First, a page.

Tomás Rivera, di­rec­tor of the Santa Fe-based Chain­breaker Col­lec­tive, said com­mu­nity out­reach spear­headed by his or­ga­ni­za­tion and oth­ers last sum­mer re­vealed res­i­dents’ top pri­or­ity is main­tain­ing com­mu­nity con­trol over the mid­town prop­erty, as well as the de­vel­op­ment process. He said a com­mu­nity land trust is “prob­a­bly the best way of do­ing it.”

“Our top con­cern here is mak­ing sure that the sur­round­ing neigh­bor­hoods are pro­tected against dis­place­ment,” he said, re­fer­ring to gen­tri­fi­ca­tion.

“There could be some sort of model in which we look at us­ing the prop­erty it­self to help fund some de­vel­op­ment or ac­qui­si­tion of land in the sur­round­ing neigh­bor­hoods and use those as land trusts,” he said.

The re­port asks the city to ex­plore the pos­si­bil­ity of such a model, he added. “We’re not re­ally hand­ing this re­port and say­ing, ‘This is what should hap­pen on the en­tire cam­pus.’ We’re say­ing, ‘This should be part of the con­ver­sa­tion.’ ”

The city cre­ated an emer­gency shel­ter on the mid­town prop­erty in the early months of the coro­n­avirus pan­demic to help pre­vent the virus’s spread among mem­bers of the home­less com­mu­nity and oth­ers who needed a place to iso­late. The 14-page re­port re­leased Wed­nes­day rec­om­mends the city con­tinue to pro­vide sup­port­ive ser­vices there.

In its so-called re­quest for ex­pres­sions of in­ter­est in the mid­town prop­erty, the city said it was open to land-use mod­els or other forms of own­er­ship “to achieve the pub­lic’s eq­ui­table and sus­tain­able de­vel­op­ment goals,” Kris­tine Mi­hel­cic, the city’s coun­cil and con­stituent ser­vices di­rec­tor, said in an email.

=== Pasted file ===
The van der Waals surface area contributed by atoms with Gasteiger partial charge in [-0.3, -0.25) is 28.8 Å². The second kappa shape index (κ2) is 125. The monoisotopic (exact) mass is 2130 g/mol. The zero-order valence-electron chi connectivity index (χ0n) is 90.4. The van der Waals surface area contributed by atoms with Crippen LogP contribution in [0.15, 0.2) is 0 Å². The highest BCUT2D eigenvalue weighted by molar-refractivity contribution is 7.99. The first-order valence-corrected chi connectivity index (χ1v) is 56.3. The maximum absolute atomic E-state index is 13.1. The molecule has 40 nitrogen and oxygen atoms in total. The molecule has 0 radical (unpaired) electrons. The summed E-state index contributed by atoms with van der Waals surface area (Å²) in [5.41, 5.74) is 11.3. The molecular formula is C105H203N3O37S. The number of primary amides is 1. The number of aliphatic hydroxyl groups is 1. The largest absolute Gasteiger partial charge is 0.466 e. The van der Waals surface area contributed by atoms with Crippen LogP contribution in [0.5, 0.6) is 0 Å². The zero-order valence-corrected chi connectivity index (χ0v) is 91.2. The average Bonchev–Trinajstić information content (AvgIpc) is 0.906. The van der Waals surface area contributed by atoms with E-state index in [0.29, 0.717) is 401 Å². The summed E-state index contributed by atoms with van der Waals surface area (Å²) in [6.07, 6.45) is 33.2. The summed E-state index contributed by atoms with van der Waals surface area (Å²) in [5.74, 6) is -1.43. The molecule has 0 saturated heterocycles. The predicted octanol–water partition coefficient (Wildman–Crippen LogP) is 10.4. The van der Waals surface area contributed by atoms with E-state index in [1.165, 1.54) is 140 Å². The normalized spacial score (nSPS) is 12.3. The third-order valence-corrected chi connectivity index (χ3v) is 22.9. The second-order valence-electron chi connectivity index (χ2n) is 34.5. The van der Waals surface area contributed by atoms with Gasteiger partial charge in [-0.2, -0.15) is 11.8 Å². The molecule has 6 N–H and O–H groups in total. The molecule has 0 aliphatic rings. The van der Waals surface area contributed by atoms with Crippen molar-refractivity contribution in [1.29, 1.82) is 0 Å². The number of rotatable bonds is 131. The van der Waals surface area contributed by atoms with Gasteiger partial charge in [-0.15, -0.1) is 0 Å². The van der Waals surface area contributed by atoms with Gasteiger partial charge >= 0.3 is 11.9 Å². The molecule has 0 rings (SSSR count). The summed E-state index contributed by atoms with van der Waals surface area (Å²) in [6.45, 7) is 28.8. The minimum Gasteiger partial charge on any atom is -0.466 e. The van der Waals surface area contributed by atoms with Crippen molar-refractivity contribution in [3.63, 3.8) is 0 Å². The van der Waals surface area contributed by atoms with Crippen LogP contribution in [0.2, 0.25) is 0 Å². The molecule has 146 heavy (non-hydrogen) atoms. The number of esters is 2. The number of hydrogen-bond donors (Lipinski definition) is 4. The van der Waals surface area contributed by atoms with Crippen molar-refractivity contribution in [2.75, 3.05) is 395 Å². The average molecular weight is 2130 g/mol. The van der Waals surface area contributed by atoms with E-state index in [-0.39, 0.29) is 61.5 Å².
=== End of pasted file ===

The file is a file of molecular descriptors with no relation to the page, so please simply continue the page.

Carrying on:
While no land trust mod­els were pro­posed, Mi­hel­cic said such a con­cept will be con­sid­ered as the pro­posed re­de­vel­op­ment moves for­ward.

The city will “al­ways have a com­mit­ment to any own­er­ship mod­els that en­sure af­ford­abil­ity and sta­bil­ity for Santa Fe com­mu­ni­ties most at risk of dis­place­ment,” she wrote.

Alexan­dra Ladd, di­rec­tor of the city’s Of­fice of Af­ford­able Hous­ing, said in an email com­mu­nity land trusts are be­com­ing more of a vi­able op­tion in the hous­ing mar­ket. She cited ad­van­tages noted in the new re­port, such as per­pet­ual af­ford­abil­ity and com­mu­nity con­trol.

“There are some chal­lenges, how­ever, in­clud­ing the need for long-term stew­ard­ship of the trust,” Ladd wrote. “Trusts are typ­i­cally man­aged via a non­profit, col­lab­o­ra­tive own­er­ship struc­ture that re­quires a fairly high level of so­phis­ti­ca­tion and dura­bil­ity in or­der to man­age the as­sets in per­pe­tu­ity.”

Ladd also said the mid­town cam­pus is a “com­plex project” where mar­ket-rate uses will have to gen­er­ate enough rev­enue to sup­port or sub­si­dize pub­lic uses.

“I think it would be a tough place to use ex­clu­sively a land trust de­vel­op­ment model,” she wrote. “The Sawmill Land Trust in [Al­bu­querque] has fig­ured it out but also shown that it takes a long time to cre­ate the ca­pac­ity to be fi­nan­cially sus­tain­able.”

Cur­rently, she said, Santa Fe doesn’t have an or­ga­ni­za­tion that could de­velop hous­ing and other fa­cil­i­ties at the mid­town cam­pus and man­age a land trust.

Ladd said she would be in­ter­ested in fig­ur­ing out how the city could sup­port the con­ver­sion of ex­ist­ing prop­er­ties, such as sub­si­dized rental com­plexes, into co-op own­er­ship.